The next step after passage of a universal online tax will be to have a central pool which will collect online taxes from all Internet retailers with revenues above $1 million and then make distributions to the states, perhaps on a per-capita basis. Such a pool will solve the complexity, collection and distribution problem with a single online address.
As to shopping malls themselves, look for well-located centers to become, er, well-located residences with up-scale shopping and restaurants nearby, and plenty of parking.
Foreclosure activity hit a six-year low in April according to RealtyTrac, but while home losses were down in general they actually rose in states where foreclosure actions must go through local courts.
Maryland, for example, is the nation’s wealthiest state in terms of household income and yet foreclosure activity – default notices, scheduled auctions and bank repossessions — rose 199 percent this April when compared with April 2012. The reason? All foreclosure actions must go through the court system.
Some will look at the Maryland numbers — and the numbers in other judicial states — and blame the rising foreclosure activity levels in those jurisdictions because lenders generally cannot move as quickly to foreclose. In fact, the problem has not been with the court system, rather it has been caused by efforts to avoid wrongful foreclosures as a result of robo-signed claims and questions regarding who actually has the right to foreclose when notes are endorsed in blank or lost.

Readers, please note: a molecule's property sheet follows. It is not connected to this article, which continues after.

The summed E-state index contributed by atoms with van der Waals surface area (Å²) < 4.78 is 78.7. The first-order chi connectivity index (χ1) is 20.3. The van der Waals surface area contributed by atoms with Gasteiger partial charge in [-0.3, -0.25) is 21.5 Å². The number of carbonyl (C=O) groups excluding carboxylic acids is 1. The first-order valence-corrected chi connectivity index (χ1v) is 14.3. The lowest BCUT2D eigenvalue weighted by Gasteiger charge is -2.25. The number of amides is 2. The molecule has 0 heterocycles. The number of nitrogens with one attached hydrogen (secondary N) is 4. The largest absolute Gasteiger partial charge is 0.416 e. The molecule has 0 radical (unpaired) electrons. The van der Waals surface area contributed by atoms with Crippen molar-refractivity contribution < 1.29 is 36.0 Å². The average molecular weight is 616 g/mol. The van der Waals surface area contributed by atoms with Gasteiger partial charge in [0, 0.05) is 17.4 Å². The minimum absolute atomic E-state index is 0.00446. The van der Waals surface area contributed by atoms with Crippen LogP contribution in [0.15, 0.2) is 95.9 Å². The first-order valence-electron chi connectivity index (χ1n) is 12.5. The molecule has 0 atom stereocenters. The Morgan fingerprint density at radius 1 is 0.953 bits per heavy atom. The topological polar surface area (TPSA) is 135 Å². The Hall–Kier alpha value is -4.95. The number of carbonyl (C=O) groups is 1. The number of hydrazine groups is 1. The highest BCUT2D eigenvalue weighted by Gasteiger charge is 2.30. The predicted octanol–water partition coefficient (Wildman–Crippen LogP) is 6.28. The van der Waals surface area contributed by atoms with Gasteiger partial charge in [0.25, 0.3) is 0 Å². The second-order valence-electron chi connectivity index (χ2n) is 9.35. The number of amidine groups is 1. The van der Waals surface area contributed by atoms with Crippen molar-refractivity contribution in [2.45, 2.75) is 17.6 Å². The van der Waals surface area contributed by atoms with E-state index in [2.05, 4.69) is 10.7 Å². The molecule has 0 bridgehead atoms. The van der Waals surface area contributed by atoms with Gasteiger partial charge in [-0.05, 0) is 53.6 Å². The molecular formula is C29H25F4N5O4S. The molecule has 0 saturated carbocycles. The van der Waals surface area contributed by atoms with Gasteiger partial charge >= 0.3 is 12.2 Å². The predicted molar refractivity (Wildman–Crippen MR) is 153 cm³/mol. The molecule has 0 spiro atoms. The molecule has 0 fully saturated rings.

“The April numbers indicate that the pig is moving through the python when it comes to deferred foreclosures in judicial foreclosure states,” said Daren Blomquist, vice president at RealtyTrac. “Foreclosure starts have been increasing for several months in many of the judicial states, and now that increased volume is showing up in the second stage of the process: the public foreclosure auction. Scheduled foreclosure auctions in judicial states jumped to a 30-month high in April, evidence that lenders are serious about moving forward with completing the foreclosure process — either through repossession or sale to a third-party investor at public auction.
“Meanwhile, foreclosure starts are bouncing higher in a handful of non-judicial states where servicers are adjusting to legislation designed to prevent improper foreclosures,” Blomquist continued. “This includes Nevada, Washington and Arkansas, where foreclosure starts have been increasing on an annual basis since late 2012, along with Oregon and California, where foreclosure starts are still down from a year ago but have been moving steadily higher in recent months.”
High-level findings From The Report
According to RealtyTrac the latest foreclosure activity report contained the following highlights: